Today’s India, and Delhi in particular, is the result of the 1947 Partition that rent apart its syncretic society, destroying its spiritual and erudite ideals and replacing them with wealth and power. “The first blow to Delhi’s culture came with the British,” laments Sadia, a writer from one of Delhi’s old and august Muslim families, “and then with the influx of Punjabis who came in after Partition.”

Through conversations with his own family members as well as strangers, Dasgupta recalls the sheer violence that accompanied the split – which was characterised by murder, exile, the wrenching apart of faiths and communities, and saw the murder of hundreds of Hindus and Muslims. In the years that followed, long-established communities, like many of the country’s monuments, were left to crumble. “This is why the city seems so emotionally broken.”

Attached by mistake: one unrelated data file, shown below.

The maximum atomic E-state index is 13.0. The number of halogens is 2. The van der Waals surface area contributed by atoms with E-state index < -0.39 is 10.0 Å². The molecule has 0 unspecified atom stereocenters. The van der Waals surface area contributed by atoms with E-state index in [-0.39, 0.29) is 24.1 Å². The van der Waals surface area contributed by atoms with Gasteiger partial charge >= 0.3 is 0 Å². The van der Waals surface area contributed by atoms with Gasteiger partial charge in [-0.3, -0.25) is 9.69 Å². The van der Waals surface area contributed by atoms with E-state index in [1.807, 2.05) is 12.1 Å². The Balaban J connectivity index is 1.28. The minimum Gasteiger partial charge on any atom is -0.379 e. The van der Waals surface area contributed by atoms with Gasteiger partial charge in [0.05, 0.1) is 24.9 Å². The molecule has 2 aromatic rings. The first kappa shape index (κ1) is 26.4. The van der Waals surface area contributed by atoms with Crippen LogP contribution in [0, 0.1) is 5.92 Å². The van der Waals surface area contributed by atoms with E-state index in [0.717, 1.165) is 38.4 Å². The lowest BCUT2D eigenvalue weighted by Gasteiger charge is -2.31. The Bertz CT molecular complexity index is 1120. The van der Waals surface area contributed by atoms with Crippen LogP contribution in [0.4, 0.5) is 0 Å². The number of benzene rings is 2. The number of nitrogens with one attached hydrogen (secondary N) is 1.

“We have no beauty to leave our children,” adds Sadia.

But a strange quality of hope and ambition permeates even those at the bottom rungs of the ladder – after all, one day they might be the ones at the top. And why not, when money has historically landed on people independent of intelligence and hard work? Looking at it this way, the hopes of being on the receiving end of a low-probability, high-value windfall run high. It is this American Dream-like attitude that props up those who have a monopoly on wealth in a country where 30 per cent of the population is destitute.

“One might think that a place of inequalities as entrenched as Delhi’s would breed democratic yearnings, but it is not the case,” reads Capital. “Delhi’s fantasies are feudal.”